Unfortunately, all this is totally out of our control and the control of your dial-up provider. The best thing that can be done is for your local ISP to flush their cache regularly all day long until the problem with the "H" server is resolved. Those flushes will have to take place with increasing frequency as the day progresses and more and more people hit that bad name server to cache bad information. We have our cache set with a five minute time to live which means that any DNS entry in our cache expires in five minutes. Many providers, though, set their cache for one hour, 12 hours, 24 hours, or longer.

Let's just hope that InterNIC gets its act together and shuts down the "H" name server quickly.

InterNIC Update:

We spoke with InterNIC at about 6:30 AM and told them of the problem. At 6:50 AM, they called us back to inform us of the steps that have been taken. According to InterNIC, an email has been sent to the sysop of the "H" server explaining the situation. Unfortunately, the problem may not resolve itself any time soon.

The way the system is set up, InterNIC has direct control over the "A" server only; the administration of the others is contracted out and their upkeep is dependent on the individuals who are contracted to maintain the servers. The "H" server appears to be located at the Aberdeen Proving Grounds in Maryland. Assuming that the individual who is responsible for maintaining that server gets the email, reads it, and responds appropriately it may be several hours before anything is done. Worst case is that the responsible individual is off today and does not get the email. That will mean that nothing will be done until the normal InterNIC updates which occur overnight.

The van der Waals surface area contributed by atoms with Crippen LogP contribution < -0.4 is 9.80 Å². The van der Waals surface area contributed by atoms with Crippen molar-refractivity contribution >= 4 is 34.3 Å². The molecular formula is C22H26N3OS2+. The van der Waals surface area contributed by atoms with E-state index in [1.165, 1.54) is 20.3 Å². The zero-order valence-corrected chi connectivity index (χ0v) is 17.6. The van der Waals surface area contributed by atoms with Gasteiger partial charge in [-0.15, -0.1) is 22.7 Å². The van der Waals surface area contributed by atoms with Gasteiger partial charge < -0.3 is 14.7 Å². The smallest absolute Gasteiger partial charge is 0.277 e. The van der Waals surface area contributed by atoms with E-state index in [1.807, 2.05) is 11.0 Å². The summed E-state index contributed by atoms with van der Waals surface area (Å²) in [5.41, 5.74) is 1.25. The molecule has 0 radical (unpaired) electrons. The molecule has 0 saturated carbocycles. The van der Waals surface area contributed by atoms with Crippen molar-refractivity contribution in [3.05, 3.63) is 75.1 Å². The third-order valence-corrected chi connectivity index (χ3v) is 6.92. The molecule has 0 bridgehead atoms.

Begin Editorial Comment*****

You would think that InterNIC would have a better way of resolving root server problems than simply sending an email. We are going to do a whois on the "H" server and see if we can get a contact number.

End Editorial Comment*****

Additional InterNIC update:

We have reached the sysop by phone who is responsible for maintaining the "H" server at 7:05 AM and notified him of the problem. It is being attended to as I write this. Looks like the crisis is averted. Yeah...

Begin Editorial Comment*****

We found that phone number with a simple whois. Now, why can't InterNIC have done the same thing?

End Editorial Comment*****

Additional, additional InterNIC update: